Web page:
This making up pathetic jokes to start blogs could become a habit. Not, dear reader, because you are guilty of giving me any encouragement at all, but simply because it appeals to my trivial middle aged male brain….
I was offered a job as an office cleaner for a science magazine. But I turned it down because they insisted I sweep the carpets with a dustpan and brush. Apparently, Nature abhors a vacuum.
There does seem to be quite a vacuum in British politics right now. We all know about the problems of the Liberal Democrats. The drift into cosy oppositionalism by the Labour Party continues apace. This leaves us with the Conservatives, who are not only having to cope with the backwash of no growth and spending cuts, but have this week apparently caved into to the LibDems on health, the Daily Mail on sentencing and, as I said earlier this week, look like they are bound to have to amend their student finance package. It’s no wonder that the public service white paper promised for January, then March, then May has still to be unveiled.
This has been the week when we have also been reminded that not only have large sections of the British workforce seen no improvement in their living stands in recent decades but the same group are bound to see a deterioration over the next year.
It looks like our topic for RSA Party conferences fringes – what happens when voters feel failed by the entire political establishment – may prove to be a prescient choice.
I am a supporter of electoral reform (not that this will probably be relevant again in my lifetime) but I am rather relieved right now that our electoral system makes it hard for new populist or extremist parties to break through (as they have in so many other parts of Europe).
Not that, I have to admit, my fears seem to be reflected among the politicians themselves. I did a very jolly session this afternoon for the Labour Lords front bench (in case anyone wants to complain I did something very similar for new Downing Street special advisors a few weeks ago – it’s all part of trying to help all politicians do a good job for the nation).
It was slightly strange. They are a very nice group of people, some of whom I know well, but they also range in make-up from one of the most distinguished economists in the country to relatively recently ennobled trade union leaders (not that I am in anyway implying former trade union leaders can't be distinguished). I could tell some of the Peers were dismayed at how pedestrian I was, while others found me rather radical.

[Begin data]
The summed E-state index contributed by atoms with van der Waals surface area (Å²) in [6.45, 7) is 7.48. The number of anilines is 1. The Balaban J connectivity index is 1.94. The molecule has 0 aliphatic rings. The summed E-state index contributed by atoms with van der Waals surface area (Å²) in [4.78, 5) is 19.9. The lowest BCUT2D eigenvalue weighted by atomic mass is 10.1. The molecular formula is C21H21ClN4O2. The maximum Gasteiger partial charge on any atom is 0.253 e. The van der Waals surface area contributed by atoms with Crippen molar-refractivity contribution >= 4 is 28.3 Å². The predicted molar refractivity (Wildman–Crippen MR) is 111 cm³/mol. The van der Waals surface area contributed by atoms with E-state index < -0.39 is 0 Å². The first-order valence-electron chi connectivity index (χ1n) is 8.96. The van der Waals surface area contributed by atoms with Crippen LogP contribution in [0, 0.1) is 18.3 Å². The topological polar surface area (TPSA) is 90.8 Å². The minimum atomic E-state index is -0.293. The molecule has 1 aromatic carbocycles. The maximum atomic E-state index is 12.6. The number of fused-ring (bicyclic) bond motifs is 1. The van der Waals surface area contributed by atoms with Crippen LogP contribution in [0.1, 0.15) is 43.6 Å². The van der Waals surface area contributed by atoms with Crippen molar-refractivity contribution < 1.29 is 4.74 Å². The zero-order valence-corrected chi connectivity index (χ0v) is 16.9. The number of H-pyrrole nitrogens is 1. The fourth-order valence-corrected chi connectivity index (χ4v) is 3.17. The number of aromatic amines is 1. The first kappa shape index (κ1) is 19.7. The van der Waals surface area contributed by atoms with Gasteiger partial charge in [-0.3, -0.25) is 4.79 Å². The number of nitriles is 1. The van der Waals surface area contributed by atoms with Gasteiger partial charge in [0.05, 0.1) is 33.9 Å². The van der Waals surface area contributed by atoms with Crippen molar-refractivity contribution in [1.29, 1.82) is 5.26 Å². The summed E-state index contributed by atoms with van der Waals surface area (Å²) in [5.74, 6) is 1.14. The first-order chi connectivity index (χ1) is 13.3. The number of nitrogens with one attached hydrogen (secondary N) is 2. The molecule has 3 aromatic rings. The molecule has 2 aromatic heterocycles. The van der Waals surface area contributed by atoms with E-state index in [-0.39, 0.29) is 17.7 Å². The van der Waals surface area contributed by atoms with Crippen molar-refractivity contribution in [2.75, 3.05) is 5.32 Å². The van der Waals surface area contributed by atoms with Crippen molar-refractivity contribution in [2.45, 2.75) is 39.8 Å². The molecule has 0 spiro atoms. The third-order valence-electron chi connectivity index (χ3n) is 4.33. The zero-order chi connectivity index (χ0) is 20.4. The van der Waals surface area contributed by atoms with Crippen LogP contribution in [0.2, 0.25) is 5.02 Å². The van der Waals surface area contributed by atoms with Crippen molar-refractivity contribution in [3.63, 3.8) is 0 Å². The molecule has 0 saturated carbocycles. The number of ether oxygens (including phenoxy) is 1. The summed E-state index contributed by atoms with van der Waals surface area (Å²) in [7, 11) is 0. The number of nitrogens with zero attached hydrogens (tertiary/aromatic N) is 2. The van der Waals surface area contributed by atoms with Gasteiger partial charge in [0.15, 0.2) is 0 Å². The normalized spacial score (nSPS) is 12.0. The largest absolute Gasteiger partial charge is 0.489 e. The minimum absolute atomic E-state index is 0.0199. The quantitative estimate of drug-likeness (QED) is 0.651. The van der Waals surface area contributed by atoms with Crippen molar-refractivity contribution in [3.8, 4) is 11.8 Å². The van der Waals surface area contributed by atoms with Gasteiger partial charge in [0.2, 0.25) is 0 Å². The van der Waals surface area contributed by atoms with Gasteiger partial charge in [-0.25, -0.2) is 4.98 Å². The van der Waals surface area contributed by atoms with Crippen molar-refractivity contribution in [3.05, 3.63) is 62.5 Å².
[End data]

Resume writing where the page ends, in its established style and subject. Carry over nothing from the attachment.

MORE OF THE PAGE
Anyway, I encouraged them inter alia to get into social media, pointing out that unlike the old media, in the new you don’t need to be commissioned you can just get out there and communicate (you can even force innocent digital by-standers to read your execrable jokes). They seemed interested although someone talked about ‘resisting the blogging habit’ in a way that made it sound a bit like drug abuse.
Anyway, and this is by way of ending the week positively, they did prick up their ears when I told them how much help I had with my annual lecture from people reading my blog and either leaving comments or contacting me directly.
The event seemed to go really well last night, something which owes a lot to Diane Coyle in the chair and Ian Cheshire (Kingfisher CEO) as my respondent. But, due to the input I have got from readers ever since Christmas when I first started talking about it (and when it was actually on a completely different topic), my speech was at least a third better than it would have been.
So thank you all and have great weekend
In his fifth post for the RSA Living Change Campaign, Matthew Taylor explores some of the implications of the framework he has outlined over the last month and asks why ideas like these aren’t more widely known and used.
As we emerge from Covid-19, Ruth Hannan argues there is an opportunity to shift from short-term solutions to approaches based on deeper understanding of citizens’ needs and which focus on systemic change.
If young people are to flourish in this new world of rapid change and insecurity, we need policies that support young people in the here and now, whilst also protecting their futures. Thinking about economic security is one way to do this.